After 6 months of the Raw Emotions Project I’ve officially spent a lot of time thinking about how we are affected by our emotions. I’m proud to embrace the lack of control over my emotions and continue to be shocked by the unpredictable power of our minds. This month’s emotion is a weird one for me: nostalgia. I can’t tell if it’s the fact that the majority of the previous emotions were very heavy, or if it was writing hundreds of sad songs last year or if it’s finally seeing the light at the end of a depressive New York City winter, but I’ve reacted very positively to this emotion. I’ve consistently noticed myself finding the positive in any nostalgic moment. After MANY conversations with friends, fans, artists and even psychologists it is clear to me that feeling nostalgic is not that simple for most people.
I was looking at a photo today of myself on my 17th birthday. I was so happy, you can literally feel it through the image. It made me happy. I instantly posted it on my insta story. Then, a flood of other thoughts came through. I broke up with a girl the next day. My favorite director in high school died suddenly at 29. I had my first set of deep depressive episodes 3 months later. I had suicidal thoughts only 2 years later. Suddenly this same photo scared the shit out of me.
So is feeling nostalgic something to resist? How many times in life does something happen that makes us feel an uncomfortable emotion and we divert, block, hide or run? I’m a pretty open person (as you can see) but the monster in my mind still finds fascinating ways to close off and stop me from feeling. Do I also need to protect myself from the past?
If I’m honest, I really don’t know the answer. I think nostalgia might just be melancholy. For me, any emotional experience I can remember has a spectrum of “positive” and “negative” energy. I remember being at my grandmother’s funeral and cracking up afterwards drinking whiskey with my cousins who came back from college to be with the family. My grandmother was everything to me, and losing her was so hard for our family, but whenever I drink Bullet it brings me back to that moment, and it’s both joy and sadness. It’s really complicated the more I think about it.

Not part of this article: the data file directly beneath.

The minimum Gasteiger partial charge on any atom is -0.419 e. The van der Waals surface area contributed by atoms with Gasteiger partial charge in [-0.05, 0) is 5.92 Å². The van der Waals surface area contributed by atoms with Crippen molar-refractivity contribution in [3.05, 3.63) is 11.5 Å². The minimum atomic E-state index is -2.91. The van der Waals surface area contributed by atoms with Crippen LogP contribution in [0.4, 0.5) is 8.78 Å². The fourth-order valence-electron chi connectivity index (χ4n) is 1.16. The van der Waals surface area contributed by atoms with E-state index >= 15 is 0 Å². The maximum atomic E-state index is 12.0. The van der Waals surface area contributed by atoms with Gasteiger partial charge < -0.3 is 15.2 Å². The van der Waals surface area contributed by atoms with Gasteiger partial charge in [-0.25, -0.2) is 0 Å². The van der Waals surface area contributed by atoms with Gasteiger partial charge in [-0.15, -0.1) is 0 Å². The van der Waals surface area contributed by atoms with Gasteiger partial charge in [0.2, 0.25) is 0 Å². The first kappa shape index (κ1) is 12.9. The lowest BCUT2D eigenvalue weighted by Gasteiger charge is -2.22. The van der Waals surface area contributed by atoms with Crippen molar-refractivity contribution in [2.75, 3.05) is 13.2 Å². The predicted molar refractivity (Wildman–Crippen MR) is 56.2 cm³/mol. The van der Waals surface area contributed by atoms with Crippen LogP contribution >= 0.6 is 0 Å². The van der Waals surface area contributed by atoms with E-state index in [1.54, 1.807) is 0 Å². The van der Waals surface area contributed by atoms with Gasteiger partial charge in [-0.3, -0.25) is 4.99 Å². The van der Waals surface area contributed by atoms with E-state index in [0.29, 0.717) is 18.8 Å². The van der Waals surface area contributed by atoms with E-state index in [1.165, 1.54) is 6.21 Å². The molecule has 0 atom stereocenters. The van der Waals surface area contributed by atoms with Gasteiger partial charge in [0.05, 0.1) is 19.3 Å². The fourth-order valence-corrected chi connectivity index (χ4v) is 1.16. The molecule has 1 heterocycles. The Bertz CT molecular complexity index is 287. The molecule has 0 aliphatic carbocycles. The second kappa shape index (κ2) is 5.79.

This month’s song, inspired by nostalgia, is called “Suburbia”. If I were to psychoanalyze myself, I’d say I handled writing this song in the same way I handle nostalgia. I kind of hid all of the sadness deep in the bones of the song and highlighted the good. It starts with pretty dark lyrics about being “in a daze for 6 week spending all my nights alone”, and then moves into words about pushing away anyone good so I can stay isolated and detached. The music represents a subconsciously positive reaction to nostalgia though, it has a driving beat, complex pulsing rhythms, interesting chord inversions and hints back to old influences of Passion Pit, M83 and vibes that I’d imagine driving to in a convertible with friends. At its core, “Suburbia” is a song about emerging from a very dark place, but you’d have to dig deep to find that. It’s hidden under what I would describe as something that simply “feels good”.
So with these last two weeks of the month of nostalgia I’m going to be looking back at old photos, asking my parents about the memories I think I remember, watching Eternal Sunshine of the Spotless Mind and trying to feel all of the corners of any nostalgic moment. I want the good, the bad, the exciting, the ugly and the painfully sad. Oh, and go blast “Suburbia” driving with friends, and if tears come up… F*** it, let em flow.
In 2013 I started the project that would become Raw Emotions. I had no idea what I was doing, who I wanted to be, what I wanted to say or what I wanted to sound like. I dove in headfirst with my friend Jason and we produced a full album called "More Than We Think." Looking back I'm really proud of this album. At the time I was still searching and I ended up pulling it from the internet. Today, in the month of nostalgia, I put it back. So here is More Than We Think, almost a year of my life in 10 songs :) Let me know what you think.